Not everyone in China is so sanguine about the prospects for Southeast Asia’s poorest country, sanctions or not.
The state-run Yunnan Information Daily this month outlined the case of a Yunnan firm which has invested millions in Myanmar, yet had an unspecified new project called off by a city mayor because of a dispute between the central and regional governments.
“This kind of thing just adds to the risks for Chinese companies. National reconciliation may be happening, but the old problems are still there and are just as prominent,” the newspaper said.
While some Chinese companies fret about competition from Western firms, it may actually in the nearer term be Japanese or South Korean companies that prove quicker on their toes.
Japanese companies have long conducted business in Myanmar, but interest has grown since the reform-minded government took office, particularly in planned industrial zones.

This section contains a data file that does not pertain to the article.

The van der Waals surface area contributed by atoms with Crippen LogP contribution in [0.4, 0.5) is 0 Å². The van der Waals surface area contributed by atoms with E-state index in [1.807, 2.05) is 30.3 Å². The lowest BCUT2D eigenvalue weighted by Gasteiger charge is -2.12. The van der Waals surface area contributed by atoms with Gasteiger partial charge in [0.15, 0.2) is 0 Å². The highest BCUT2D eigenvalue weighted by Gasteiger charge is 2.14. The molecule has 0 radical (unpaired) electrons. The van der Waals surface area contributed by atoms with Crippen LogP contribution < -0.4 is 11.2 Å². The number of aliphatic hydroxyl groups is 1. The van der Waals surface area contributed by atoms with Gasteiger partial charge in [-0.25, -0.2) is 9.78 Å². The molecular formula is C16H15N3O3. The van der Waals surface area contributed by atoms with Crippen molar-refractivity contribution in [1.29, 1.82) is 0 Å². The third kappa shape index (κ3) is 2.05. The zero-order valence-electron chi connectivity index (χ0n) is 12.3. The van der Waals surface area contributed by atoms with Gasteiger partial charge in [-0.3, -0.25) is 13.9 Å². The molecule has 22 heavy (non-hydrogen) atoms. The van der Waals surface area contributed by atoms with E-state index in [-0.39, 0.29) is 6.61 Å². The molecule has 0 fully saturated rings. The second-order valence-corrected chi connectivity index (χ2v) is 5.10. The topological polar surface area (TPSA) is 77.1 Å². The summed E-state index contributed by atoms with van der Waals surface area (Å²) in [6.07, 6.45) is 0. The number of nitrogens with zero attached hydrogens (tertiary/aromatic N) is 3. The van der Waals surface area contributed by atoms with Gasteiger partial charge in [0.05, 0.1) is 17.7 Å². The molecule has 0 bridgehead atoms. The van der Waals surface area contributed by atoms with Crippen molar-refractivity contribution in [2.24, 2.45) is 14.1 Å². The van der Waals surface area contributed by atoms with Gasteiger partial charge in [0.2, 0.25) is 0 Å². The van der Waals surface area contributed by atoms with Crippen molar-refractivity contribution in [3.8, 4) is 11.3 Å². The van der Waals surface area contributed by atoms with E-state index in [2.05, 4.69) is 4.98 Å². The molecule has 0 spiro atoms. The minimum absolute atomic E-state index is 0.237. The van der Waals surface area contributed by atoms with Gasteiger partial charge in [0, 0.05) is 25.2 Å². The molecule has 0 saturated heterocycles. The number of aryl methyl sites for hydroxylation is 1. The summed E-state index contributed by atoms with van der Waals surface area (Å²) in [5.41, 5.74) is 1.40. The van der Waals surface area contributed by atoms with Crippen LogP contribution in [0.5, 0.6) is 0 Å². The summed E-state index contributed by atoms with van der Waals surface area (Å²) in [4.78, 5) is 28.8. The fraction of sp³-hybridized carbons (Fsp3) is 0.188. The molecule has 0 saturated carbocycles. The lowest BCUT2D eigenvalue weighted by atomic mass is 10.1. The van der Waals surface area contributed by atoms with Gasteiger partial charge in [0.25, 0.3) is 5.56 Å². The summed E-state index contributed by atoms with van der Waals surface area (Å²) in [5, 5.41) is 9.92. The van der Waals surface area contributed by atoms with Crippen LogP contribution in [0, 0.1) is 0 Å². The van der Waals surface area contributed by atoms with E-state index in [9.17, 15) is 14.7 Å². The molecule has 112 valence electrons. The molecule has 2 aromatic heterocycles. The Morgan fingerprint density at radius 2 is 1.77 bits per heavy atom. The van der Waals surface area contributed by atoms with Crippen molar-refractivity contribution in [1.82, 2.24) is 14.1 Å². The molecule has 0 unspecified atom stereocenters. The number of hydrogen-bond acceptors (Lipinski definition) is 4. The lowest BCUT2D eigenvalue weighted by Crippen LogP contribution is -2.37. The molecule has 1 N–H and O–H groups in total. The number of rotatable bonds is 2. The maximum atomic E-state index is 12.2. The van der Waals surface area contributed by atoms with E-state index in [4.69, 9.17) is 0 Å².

Japan will help draw up a blueprint for the Thilawa Special Economic Zone, potentially giving Japanese firms a leg-up over rivals in winning infrastructure projects for the area.
“Japan has started providing assistance again, including loan resumption and debt forgiveness, and has been sending numerous business delegations to look at deepening investment ties,” said Stephanie Kleine-Ahlbrandt, Northeast Asia director for the International Crisis Group.
“Competition at the regional level is likely to deepen, and Japanese - and probably also Korean - investment will move much faster than that from the West,” she said.
Additional reporting by Chen Aizhu and Sabrina Mao; Editing by Robert Birsel